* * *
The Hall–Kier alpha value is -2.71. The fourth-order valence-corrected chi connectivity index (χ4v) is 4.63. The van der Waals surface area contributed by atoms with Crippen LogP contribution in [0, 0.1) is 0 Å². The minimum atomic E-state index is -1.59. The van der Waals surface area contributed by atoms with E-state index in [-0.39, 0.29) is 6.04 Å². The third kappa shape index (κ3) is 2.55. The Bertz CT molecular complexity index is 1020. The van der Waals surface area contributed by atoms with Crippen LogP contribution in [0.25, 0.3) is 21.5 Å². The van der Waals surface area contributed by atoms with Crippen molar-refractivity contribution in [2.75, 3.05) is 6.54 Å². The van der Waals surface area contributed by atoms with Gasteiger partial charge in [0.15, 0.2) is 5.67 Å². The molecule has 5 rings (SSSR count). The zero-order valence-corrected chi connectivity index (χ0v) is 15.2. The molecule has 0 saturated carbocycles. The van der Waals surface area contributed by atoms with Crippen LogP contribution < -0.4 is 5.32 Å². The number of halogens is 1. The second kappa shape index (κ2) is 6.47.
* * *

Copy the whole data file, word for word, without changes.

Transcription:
The Hall–Kier alpha value is -2.71. The fourth-order valence-corrected chi connectivity index (χ4v) is 4.63. The van der Waals surface area contributed by atoms with Crippen LogP contribution in [0, 0.1) is 0 Å². The minimum atomic E-state index is -1.59. The van der Waals surface area contributed by atoms with E-state index in [-0.39, 0.29) is 6.04 Å². The third kappa shape index (κ3) is 2.55. The Bertz CT molecular complexity index is 1020. The van der Waals surface area contributed by atoms with Crippen LogP contribution in [0.25, 0.3) is 21.5 Å². The van der Waals surface area contributed by atoms with Crippen molar-refractivity contribution in [2.75, 3.05) is 6.54 Å². The van der Waals surface area contributed by atoms with Gasteiger partial charge in [0.15, 0.2) is 5.67 Å². The molecule has 5 rings (SSSR count). The zero-order valence-corrected chi connectivity index (χ0v) is 15.2. The molecule has 0 saturated carbocycles. The van der Waals surface area contributed by atoms with Crippen LogP contribution < -0.4 is 5.32 Å². The number of halogens is 1. The second kappa shape index (κ2) is 6.47.